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The Rule of Pope Gregory IX

The early years of Pope Gregory IX

Pope Gregory IX was born as, Ugolino in Anagni, probably around the year 1170.

His date of birth varies in sources between 1145 and 1175 years.

He was educated at the universities of Paris and Bologna.

In December 1198, Ugolino was elevated to the rank of Cardinal-Deacon of the Church of Sant Eustacio by his uncle, Pope Innocent III.

In 1206, he was promoted to the rank of Cardinal Bishop of Ostia and Velletri. He became dean of the Holy College of Cardinals in 1218 or 1219.

In 1220, at the special request of St. Francis  Pope Honorius III appointed Ugolino the Cardinal Protector of the Franciscan Order.

As Cardinal of Ostia, he gained a wide wide circle of acquaintances, among them, in particular, the then Queen of England Isabella of Angouleme.

 

The papacy of Gregory IX

Gregory IX was quite old when he was elevated to the papal throne in 1227.

He took the name “Gregory” because he was proposed as a candidate in the monastery of St. Gregory.

Being the successor of Honorius III (1216–1227), he followed the traditions of Gregory VII (1073–1085) and Innocent III. continuing to strengthen the Roman throne.

 

pope gregory IX

 

Inquisition

In 1231 Gregory IX established the papal inquisition to streamline proceedings against heretics.

The Pope was alarmed by the spread of heresies in Spain and France, as well as the mob violence against heretics.

He did not approve of the use of torture as an instrument of pressure.

In 1232, the pope passed the Inquisition into the hands of the Dominicans.

 

Northern Crusades and the Pope’s Orders

Gregory IX approved the Northern Crusades of the Teutonic Order, the purpose of which was the baptism of the Baltic pagan peoples, and which led to the attempts of the Catholic colonialists to seize the lands of Pskov and Novgorod principalities.

On January 23, 1229, he sent messages to Riga, Lubeck, Sweden, to Gotland with an appeal to begin the trade blockade of Russian lands “until they cease all hostile actions against the newly baptized Finns.”

It was recommended to prohibit the supply of weapons, iron, copper, lead, horses, and food to Russia.

It is noteworthy that papal messages were issued at a time when severe hunger broke out in Novgorod, while German merchants did not obey the pope and ultimately rescued the Novgorodians.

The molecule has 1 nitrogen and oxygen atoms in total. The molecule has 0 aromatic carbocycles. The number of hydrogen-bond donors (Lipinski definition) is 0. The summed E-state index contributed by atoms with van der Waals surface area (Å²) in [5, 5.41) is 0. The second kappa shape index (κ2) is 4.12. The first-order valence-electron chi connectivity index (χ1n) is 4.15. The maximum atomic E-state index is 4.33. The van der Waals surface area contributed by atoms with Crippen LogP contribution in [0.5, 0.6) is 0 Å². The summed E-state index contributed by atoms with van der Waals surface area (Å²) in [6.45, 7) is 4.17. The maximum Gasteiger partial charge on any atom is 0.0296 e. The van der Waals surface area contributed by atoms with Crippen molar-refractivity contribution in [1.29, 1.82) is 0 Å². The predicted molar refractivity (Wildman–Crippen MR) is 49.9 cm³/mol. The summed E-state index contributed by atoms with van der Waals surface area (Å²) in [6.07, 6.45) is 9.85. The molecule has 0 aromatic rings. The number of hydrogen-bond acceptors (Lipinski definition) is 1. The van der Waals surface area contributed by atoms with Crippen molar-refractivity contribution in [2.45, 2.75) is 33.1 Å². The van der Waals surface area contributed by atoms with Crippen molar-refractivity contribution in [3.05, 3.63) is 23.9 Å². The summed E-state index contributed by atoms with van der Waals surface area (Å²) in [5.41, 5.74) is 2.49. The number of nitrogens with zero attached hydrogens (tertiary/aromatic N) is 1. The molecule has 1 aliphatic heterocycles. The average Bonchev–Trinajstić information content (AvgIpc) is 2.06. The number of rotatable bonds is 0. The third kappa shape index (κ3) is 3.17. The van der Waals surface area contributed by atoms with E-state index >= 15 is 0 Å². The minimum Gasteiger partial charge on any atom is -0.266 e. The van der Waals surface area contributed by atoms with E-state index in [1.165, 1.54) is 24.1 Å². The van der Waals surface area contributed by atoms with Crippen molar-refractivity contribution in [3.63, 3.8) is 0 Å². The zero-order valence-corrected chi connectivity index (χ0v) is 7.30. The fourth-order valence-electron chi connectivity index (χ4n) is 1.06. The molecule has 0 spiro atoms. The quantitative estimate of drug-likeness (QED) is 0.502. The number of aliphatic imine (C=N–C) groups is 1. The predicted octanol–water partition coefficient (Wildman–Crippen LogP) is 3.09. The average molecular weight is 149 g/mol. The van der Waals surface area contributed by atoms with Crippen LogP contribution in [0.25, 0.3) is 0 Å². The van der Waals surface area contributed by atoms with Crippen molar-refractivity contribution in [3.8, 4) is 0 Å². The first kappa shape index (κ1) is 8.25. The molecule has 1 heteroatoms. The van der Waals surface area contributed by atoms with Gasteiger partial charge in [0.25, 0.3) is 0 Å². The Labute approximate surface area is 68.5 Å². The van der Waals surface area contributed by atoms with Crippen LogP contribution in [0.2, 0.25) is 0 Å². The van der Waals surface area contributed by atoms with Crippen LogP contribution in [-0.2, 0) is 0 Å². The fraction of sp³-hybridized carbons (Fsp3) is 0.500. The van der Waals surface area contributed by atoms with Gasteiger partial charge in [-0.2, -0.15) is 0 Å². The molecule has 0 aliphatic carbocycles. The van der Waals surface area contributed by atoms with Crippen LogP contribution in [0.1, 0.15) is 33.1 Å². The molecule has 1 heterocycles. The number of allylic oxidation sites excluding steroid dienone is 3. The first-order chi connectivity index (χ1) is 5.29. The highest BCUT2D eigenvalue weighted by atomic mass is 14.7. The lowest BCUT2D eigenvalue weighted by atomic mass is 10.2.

On February 3, 1232, the pope issues a message to his legate Baldwin Alnsky forbidding peace or entering into agreements with pagans and Rutenus.

In the bull of November 24, 1232, Pope Gregory IX asked the Livonian brotherhood of the sword to send troops to protect half-pagan Finland. 

In 1234, the troops of the Livonian Order were defeated by the Novgorodians, led by Prince Yaroslav Vsevolodovich in the battle of Omovzh near Yuryev.

In 1237, Pope Gregory IX turned to the Swedes with an appeal to organize a crusade in Finland.

Messages from the pope contributed to the consolidation of the Catholic colonialists in attempts to conquer the territories of the Novgorod and Pskov principalities after the lands of Livonia, which were part of the territory of the Principality of Polotsk.

 

Events of Pope Gregory IX’s rule

In 1234, in the Decretals treatise, he set forth the doctrine of “perpetua servitus iudaeorum” – the eternal slavery of the Jews.

According to him, the followers of the Talmud should remain in a state of political slavery until the Day of Judgment.

In 1239, under the influence of Nikolai Donin, a baptized Jew, Gregory ordered all copies of the Talmud to be confiscated.

After a public debate between Christian and Jewish theologians, 12,000 Talmud manuscripts were burnt on June 12, 1242, in Paris.

Pope Gregory IX was a supporter of mendicant orders, in which he saw an excellent tool to counter the craving for luxury inherent in many clergymen.

He was a friend of St. Dominic, as well as Francis of Assisi.

 

Pope canonized Francis of Assisi and many other saints popular in Catholicism, including Elizabeth of Hungary and Anthony of Padua.

Frederick II and Pope Gregory IX

During his coronation in Rome on November 22, 1220, Frederick II vowed to go to the Holy Land in August 1221.

Pope Gregory IX constantly reminded him of this vow, because the emperor was in no hurry to fulfill it.

As a result, the emperor nevertheless went to the Holy Land, but at that time Reynald, the imperial governor of Spolet, invaded the Papal Region.

In June 1229, Frederick II returned from the Holy Land, defeated the papal army, which Gregory IX sent to invade Sicily, and entered into an open conflict with the pope.

Pope Gregory IX and Friedrich came to a truce, but after the defeat of Frederick the Lombard League in 1239, the likelihood that he could dominate all of Italy turned into a real threat.

In 1239, Pope Gregory IX excommunicated him from the church.

The war had begun.

An attempt to organize a cathedral to convict the emperor in 1241 was thwarted by the actions of the imperial son Enzio, who intercepted ships with bishops at sea.

The emperor’s army approached Rome, while the Mongols reached the borders of Germany.

The fight ended only with the death of Gregory IX on August 22, 1241.

The Bull Gregory Vox in Rama (1234), is the first official church document that declares the black cat the embodiment of Satan.

It is possible that this bull, which encouraged the extermination of cats, became one of the indirect causes of the plague epidemic that came from Central Asia

The decline of cats contributed to the number of rats transmitting the plague increasing.

Sources:

Vasiliev P.P. , Korelin M.S. Gregory, popes // Encyclopedic Dictionary of Brockhaus and Efron

Cite this article as: Hayden Chakra, "The Rule of Pope Gregory IX," in About History, April 16, 2020, https://about-history.com/pope-gregory-ix/.

 

 

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